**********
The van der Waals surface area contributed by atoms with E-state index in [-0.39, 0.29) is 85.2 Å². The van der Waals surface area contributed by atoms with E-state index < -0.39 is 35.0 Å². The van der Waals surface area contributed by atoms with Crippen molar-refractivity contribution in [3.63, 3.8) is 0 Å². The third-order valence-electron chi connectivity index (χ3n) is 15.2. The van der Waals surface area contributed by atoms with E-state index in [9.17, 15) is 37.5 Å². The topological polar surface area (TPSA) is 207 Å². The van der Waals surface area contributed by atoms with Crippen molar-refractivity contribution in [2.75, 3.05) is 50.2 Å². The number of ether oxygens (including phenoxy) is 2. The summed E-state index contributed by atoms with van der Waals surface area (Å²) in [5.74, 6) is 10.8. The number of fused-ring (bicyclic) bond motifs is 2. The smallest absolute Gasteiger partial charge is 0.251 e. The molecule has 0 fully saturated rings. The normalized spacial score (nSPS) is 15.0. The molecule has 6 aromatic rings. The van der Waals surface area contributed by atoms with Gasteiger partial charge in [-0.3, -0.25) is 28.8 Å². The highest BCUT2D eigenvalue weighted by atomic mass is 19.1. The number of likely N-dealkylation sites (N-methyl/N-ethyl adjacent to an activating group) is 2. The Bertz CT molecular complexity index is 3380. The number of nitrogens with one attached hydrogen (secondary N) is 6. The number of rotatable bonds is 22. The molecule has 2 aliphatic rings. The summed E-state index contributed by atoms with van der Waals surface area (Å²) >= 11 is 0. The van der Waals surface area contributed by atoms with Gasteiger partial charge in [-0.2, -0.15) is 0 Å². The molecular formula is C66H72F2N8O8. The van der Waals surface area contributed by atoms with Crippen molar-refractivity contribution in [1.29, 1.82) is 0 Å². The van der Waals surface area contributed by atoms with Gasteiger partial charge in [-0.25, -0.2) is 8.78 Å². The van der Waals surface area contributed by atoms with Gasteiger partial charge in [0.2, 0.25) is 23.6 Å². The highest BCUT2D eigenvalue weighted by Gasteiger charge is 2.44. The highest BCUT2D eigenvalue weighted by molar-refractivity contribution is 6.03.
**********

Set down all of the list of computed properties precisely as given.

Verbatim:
The van der Waals surface area contributed by atoms with E-state index in [-0.39, 0.29) is 85.2 Å². The van der Waals surface area contributed by atoms with E-state index < -0.39 is 35.0 Å². The van der Waals surface area contributed by atoms with Crippen molar-refractivity contribution in [3.63, 3.8) is 0 Å². The third-order valence-electron chi connectivity index (χ3n) is 15.2. The van der Waals surface area contributed by atoms with E-state index in [9.17, 15) is 37.5 Å². The topological polar surface area (TPSA) is 207 Å². The van der Waals surface area contributed by atoms with Crippen molar-refractivity contribution in [2.75, 3.05) is 50.2 Å². The number of ether oxygens (including phenoxy) is 2. The summed E-state index contributed by atoms with van der Waals surface area (Å²) in [5.74, 6) is 10.8. The number of fused-ring (bicyclic) bond motifs is 2. The smallest absolute Gasteiger partial charge is 0.251 e. The molecule has 0 fully saturated rings. The normalized spacial score (nSPS) is 15.0. The molecule has 6 aromatic rings. The van der Waals surface area contributed by atoms with Gasteiger partial charge in [-0.3, -0.25) is 28.8 Å². The highest BCUT2D eigenvalue weighted by atomic mass is 19.1. The number of likely N-dealkylation sites (N-methyl/N-ethyl adjacent to an activating group) is 2. The Bertz CT molecular complexity index is 3380. The number of nitrogens with one attached hydrogen (secondary N) is 6. The number of rotatable bonds is 22. The molecule has 2 aliphatic rings. The summed E-state index contributed by atoms with van der Waals surface area (Å²) >= 11 is 0. The van der Waals surface area contributed by atoms with Gasteiger partial charge in [-0.2, -0.15) is 0 Å². The molecular formula is C66H72F2N8O8. The van der Waals surface area contributed by atoms with Crippen molar-refractivity contribution in [1.29, 1.82) is 0 Å². The van der Waals surface area contributed by atoms with Gasteiger partial charge in [-0.25, -0.2) is 8.78 Å². The van der Waals surface area contributed by atoms with Gasteiger partial charge in [0.2, 0.25) is 23.6 Å². The highest BCUT2D eigenvalue weighted by Gasteiger charge is 2.44. The highest BCUT2D eigenvalue weighted by molar-refractivity contribution is 6.03.